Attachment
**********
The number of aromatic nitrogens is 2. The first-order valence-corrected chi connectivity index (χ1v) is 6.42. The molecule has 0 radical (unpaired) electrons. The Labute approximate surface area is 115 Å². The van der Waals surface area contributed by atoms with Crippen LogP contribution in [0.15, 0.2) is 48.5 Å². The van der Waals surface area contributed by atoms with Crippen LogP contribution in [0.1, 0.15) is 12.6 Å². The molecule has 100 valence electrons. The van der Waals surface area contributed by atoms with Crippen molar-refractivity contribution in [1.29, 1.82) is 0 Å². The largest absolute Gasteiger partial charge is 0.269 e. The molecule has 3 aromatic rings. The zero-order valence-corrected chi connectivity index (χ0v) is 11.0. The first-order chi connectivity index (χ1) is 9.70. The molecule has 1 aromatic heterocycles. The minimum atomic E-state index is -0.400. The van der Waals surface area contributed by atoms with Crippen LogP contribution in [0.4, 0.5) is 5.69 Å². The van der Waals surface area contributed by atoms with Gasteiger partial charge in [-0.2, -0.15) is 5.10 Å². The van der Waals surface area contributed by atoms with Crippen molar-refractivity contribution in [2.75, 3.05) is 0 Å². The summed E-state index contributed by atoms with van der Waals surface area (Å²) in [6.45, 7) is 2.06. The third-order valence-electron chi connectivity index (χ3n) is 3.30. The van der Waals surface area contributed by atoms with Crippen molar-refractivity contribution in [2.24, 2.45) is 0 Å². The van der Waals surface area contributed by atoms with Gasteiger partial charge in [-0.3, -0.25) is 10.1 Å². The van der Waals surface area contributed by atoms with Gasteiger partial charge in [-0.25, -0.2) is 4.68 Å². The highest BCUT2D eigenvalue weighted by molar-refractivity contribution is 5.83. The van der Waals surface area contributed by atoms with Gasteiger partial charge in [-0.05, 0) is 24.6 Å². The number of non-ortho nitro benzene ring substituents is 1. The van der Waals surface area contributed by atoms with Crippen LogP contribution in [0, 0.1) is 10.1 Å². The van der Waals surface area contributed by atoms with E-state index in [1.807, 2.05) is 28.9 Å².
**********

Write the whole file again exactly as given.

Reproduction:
The number of aromatic nitrogens is 2. The first-order valence-corrected chi connectivity index (χ1v) is 6.42. The molecule has 0 radical (unpaired) electrons. The Labute approximate surface area is 115 Å². The van der Waals surface area contributed by atoms with Crippen LogP contribution in [0.15, 0.2) is 48.5 Å². The van der Waals surface area contributed by atoms with Crippen LogP contribution in [0.1, 0.15) is 12.6 Å². The molecule has 100 valence electrons. The van der Waals surface area contributed by atoms with Crippen molar-refractivity contribution in [1.29, 1.82) is 0 Å². The largest absolute Gasteiger partial charge is 0.269 e. The molecule has 3 aromatic rings. The zero-order valence-corrected chi connectivity index (χ0v) is 11.0. The first-order chi connectivity index (χ1) is 9.70. The molecule has 1 aromatic heterocycles. The minimum atomic E-state index is -0.400. The van der Waals surface area contributed by atoms with Crippen LogP contribution in [0.4, 0.5) is 5.69 Å². The van der Waals surface area contributed by atoms with Gasteiger partial charge in [-0.2, -0.15) is 5.10 Å². The van der Waals surface area contributed by atoms with Crippen molar-refractivity contribution in [2.75, 3.05) is 0 Å². The summed E-state index contributed by atoms with van der Waals surface area (Å²) in [6.45, 7) is 2.06. The third-order valence-electron chi connectivity index (χ3n) is 3.30. The van der Waals surface area contributed by atoms with Crippen molar-refractivity contribution in [2.24, 2.45) is 0 Å². The van der Waals surface area contributed by atoms with Gasteiger partial charge in [-0.3, -0.25) is 10.1 Å². The van der Waals surface area contributed by atoms with Gasteiger partial charge in [-0.25, -0.2) is 4.68 Å². The highest BCUT2D eigenvalue weighted by molar-refractivity contribution is 5.83. The van der Waals surface area contributed by atoms with Gasteiger partial charge in [-0.05, 0) is 24.6 Å². The number of non-ortho nitro benzene ring substituents is 1. The van der Waals surface area contributed by atoms with Crippen LogP contribution in [0, 0.1) is 10.1 Å². The van der Waals surface area contributed by atoms with E-state index in [1.807, 2.05) is 28.9 Å².